Water Cooling in Mac Should Never Happen

Cooling is probably one of the candidates of “all-things” field in any PC threads. It’s either the cooling or things will lead to cooling eventually. Overclocking on existing hardware obviously leads to cooling, and building a new PC from scratch also starts with some cooling in mind. Aesthetics, one that Apple fanboys are usually accused of, is obviously related to cooling. I think it is almost as a universally acknowledged truth that any computer-related communities will have cooling related threads.

With the new Mac Pro hinted, I hear people begging for water cooling Macs to be standard in the new Pro lines. I won’t deny the fact that they do have a point. It would give some breathing rooms for professional users during hardware intensive works. It would be more silent and smaller, and in fact, it is all-around win-win situation on specs sheet. These opinions usually conclude with what new Mac Pro must provide for “them” to stick around with Mac environment, except that it dully ignores one of the biggest hallmark of Mac ecosystem.

Water cooling denies any chance of customization, and I really mean “any customizations”. One of the biggest complaint against the current Mac Pro line was its soldered-in design. Not only that stopped any chance of upgrading RAM or SSD (Pro uses PCI-E SSD, which is nearly proprietary) and left its users with faulty AMD graphic cards. All of these could have been easily avoided, even put a stop to possible remediable measures without taking it to the Apple Store. Imagine if Apple had designed current trash can Macs with water cooling; we’d be seeing youtube videos of wet box opening, not cooked internals on twitter.

In fact, air cooling has remained industry standard for quite awhile now. Even data centers explicitly use air cooling, while, compared on specs chart, water cooling should be a no brainer. That is because of the industry practice; they’ve done risk-benefit analysis and it wasn’t worth it. To start things off, air cooling is no longer “let a fan handle it” practice. Countless studies have been done to improve form factors to account for the flow of airs inside the case, through each component, and the actual hardware is specifically designed and manufactured with that in mind. Apple may be making their own “hardwares”, but they are essentially no different from PC, just soldered in differently than commercially available ones. Unless one is genuinely arguing Mac Pro should return to the Power PC era, Apple will not be able to purchase or manufacture chips designed with water cooling in mind. An average consumer can convert his/her PC into a water cooling workstation, but only on one’s recognizance. That being said, water cooling hasn’t become an average consumer product yet because of its irreparable risk. Should any major PC manufacturer decides to go all-in on water cooling, that machine will have to be marked ‘water cooled’ all over the place, much like the featured image above. Otherwise it would be begging for mishap during maintenance.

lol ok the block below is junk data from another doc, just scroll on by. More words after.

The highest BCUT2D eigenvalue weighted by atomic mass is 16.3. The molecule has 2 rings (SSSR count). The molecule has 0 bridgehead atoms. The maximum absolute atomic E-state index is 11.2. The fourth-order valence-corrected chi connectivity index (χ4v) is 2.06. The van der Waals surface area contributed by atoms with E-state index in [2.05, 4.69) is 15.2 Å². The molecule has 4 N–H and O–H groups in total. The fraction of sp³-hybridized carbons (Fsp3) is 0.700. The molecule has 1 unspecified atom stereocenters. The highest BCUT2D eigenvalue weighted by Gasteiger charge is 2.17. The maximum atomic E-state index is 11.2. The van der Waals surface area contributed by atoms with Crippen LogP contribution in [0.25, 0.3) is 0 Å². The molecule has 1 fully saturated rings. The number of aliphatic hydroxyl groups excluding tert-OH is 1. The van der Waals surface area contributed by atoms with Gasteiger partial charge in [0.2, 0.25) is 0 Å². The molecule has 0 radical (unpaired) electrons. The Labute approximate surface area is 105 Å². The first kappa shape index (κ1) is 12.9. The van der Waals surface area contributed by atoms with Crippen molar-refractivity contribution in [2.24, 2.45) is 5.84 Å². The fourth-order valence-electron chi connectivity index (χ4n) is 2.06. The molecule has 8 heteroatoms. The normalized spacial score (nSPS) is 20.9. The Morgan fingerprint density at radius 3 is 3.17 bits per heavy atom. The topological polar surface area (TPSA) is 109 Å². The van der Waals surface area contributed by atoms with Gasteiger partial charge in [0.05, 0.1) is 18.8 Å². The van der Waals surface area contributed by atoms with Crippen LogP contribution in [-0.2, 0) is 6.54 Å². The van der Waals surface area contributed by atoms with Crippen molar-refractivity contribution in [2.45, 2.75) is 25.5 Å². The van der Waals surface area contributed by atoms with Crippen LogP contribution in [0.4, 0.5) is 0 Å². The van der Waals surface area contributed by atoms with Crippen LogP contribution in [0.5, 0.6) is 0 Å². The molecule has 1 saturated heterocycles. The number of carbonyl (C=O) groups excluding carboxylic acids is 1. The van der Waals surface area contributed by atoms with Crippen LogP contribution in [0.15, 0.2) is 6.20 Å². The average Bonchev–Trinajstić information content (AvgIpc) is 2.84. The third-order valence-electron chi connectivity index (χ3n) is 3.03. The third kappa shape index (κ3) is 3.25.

Which brings me to the next point, Thunderbolt 3. Apple recently started supporting for eGPU through Thunderbolt with the release of High Sierra. Chances are Apple will push for further spread of Thunderbolts. It’s already a messy business to deal with one ATX sized PC, and it will further the burden of maintenance if you are dealing with one computer and several other, separately running, water cooled thunderbolt enclosures.* In theory, Apple could come up with a proprietary fix for this situation, by making the Mac to be the main pump which other enclosures can hook up to. Again the problem is the risk. To what point are we going to allow the users to regulate water right next to electronics? These aren’t exactly backyard irrigations we are talking about. And how often can we reasonably expect the users to pour in coolant? Without proper maintenance of pipes, tanks, filters, and pumps, water cooling simply doesn’t work.

*Thunderbolt enclosures provide PCI-E access, much like a severed motherboard. That being said, it will require its own cooling for separate power supply, card, and of course a separate pump and a tank, if it is a water cooled enclosure.

Now on the bright side, it is possible for Apple to adopt something like vapor chamber. Mac Pro’s trashcan design was primarily criticized for relying on one fan. Although the vapor chamber will not magically allow computers to run on one giant fan, it’s easy to imagine Apple adopting more solid cooling system that does not require constant maintenance. In fact, heat pipes are already used in laptop lines, covering most of the board with a couple of fans at most. But at this time, changing air with water and/or mineral oil doesn’t seem to add up.

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